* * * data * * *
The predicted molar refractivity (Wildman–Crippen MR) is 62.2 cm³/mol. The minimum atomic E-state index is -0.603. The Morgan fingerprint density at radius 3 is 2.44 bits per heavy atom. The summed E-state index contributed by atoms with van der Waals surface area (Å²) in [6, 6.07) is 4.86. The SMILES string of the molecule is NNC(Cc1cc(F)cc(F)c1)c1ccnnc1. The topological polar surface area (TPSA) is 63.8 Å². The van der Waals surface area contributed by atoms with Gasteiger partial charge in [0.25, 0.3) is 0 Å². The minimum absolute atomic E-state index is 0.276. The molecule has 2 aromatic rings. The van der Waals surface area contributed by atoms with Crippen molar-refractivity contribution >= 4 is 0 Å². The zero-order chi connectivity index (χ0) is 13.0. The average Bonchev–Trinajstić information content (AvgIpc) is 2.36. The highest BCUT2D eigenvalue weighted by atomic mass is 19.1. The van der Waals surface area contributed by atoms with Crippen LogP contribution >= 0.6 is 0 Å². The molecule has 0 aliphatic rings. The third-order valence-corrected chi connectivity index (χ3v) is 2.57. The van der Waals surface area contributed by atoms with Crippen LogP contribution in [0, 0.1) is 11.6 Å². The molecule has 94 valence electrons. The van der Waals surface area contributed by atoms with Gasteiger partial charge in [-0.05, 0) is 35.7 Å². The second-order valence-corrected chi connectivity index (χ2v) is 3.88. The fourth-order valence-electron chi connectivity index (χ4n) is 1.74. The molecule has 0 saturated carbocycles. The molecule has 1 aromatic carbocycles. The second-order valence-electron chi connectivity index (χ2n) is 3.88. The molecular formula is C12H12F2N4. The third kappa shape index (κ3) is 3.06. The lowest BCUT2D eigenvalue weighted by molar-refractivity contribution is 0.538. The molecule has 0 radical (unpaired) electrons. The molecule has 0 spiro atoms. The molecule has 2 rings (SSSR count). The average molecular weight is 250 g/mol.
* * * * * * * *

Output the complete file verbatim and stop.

The predicted molar refractivity (Wildman–Crippen MR) is 62.2 cm³/mol. The minimum atomic E-state index is -0.603. The Morgan fingerprint density at radius 3 is 2.44 bits per heavy atom. The summed E-state index contributed by atoms with van der Waals surface area (Å²) in [6, 6.07) is 4.86. The SMILES string of the molecule is NNC(Cc1cc(F)cc(F)c1)c1ccnnc1. The topological polar surface area (TPSA) is 63.8 Å². The van der Waals surface area contributed by atoms with Gasteiger partial charge in [0.25, 0.3) is 0 Å². The minimum absolute atomic E-state index is 0.276. The molecule has 2 aromatic rings. The van der Waals surface area contributed by atoms with Crippen molar-refractivity contribution >= 4 is 0 Å². The zero-order chi connectivity index (χ0) is 13.0. The average Bonchev–Trinajstić information content (AvgIpc) is 2.36. The highest BCUT2D eigenvalue weighted by atomic mass is 19.1. The van der Waals surface area contributed by atoms with Crippen LogP contribution >= 0.6 is 0 Å². The molecule has 0 aliphatic rings. The third-order valence-corrected chi connectivity index (χ3v) is 2.57. The van der Waals surface area contributed by atoms with Crippen LogP contribution in [0, 0.1) is 11.6 Å². The molecule has 94 valence electrons. The van der Waals surface area contributed by atoms with Gasteiger partial charge in [-0.05, 0) is 35.7 Å². The second-order valence-corrected chi connectivity index (χ2v) is 3.88. The fourth-order valence-electron chi connectivity index (χ4n) is 1.74. The molecule has 0 saturated carbocycles. The molecule has 1 aromatic carbocycles. The second-order valence-electron chi connectivity index (χ2n) is 3.88. The molecular formula is C12H12F2N4. The third kappa shape index (κ3) is 3.06. The lowest BCUT2D eigenvalue weighted by molar-refractivity contribution is 0.538. The molecule has 0 radical (unpaired) electrons. The molecule has 0 spiro atoms. The molecule has 2 rings (SSSR count). The average molecular weight is 250 g/mol.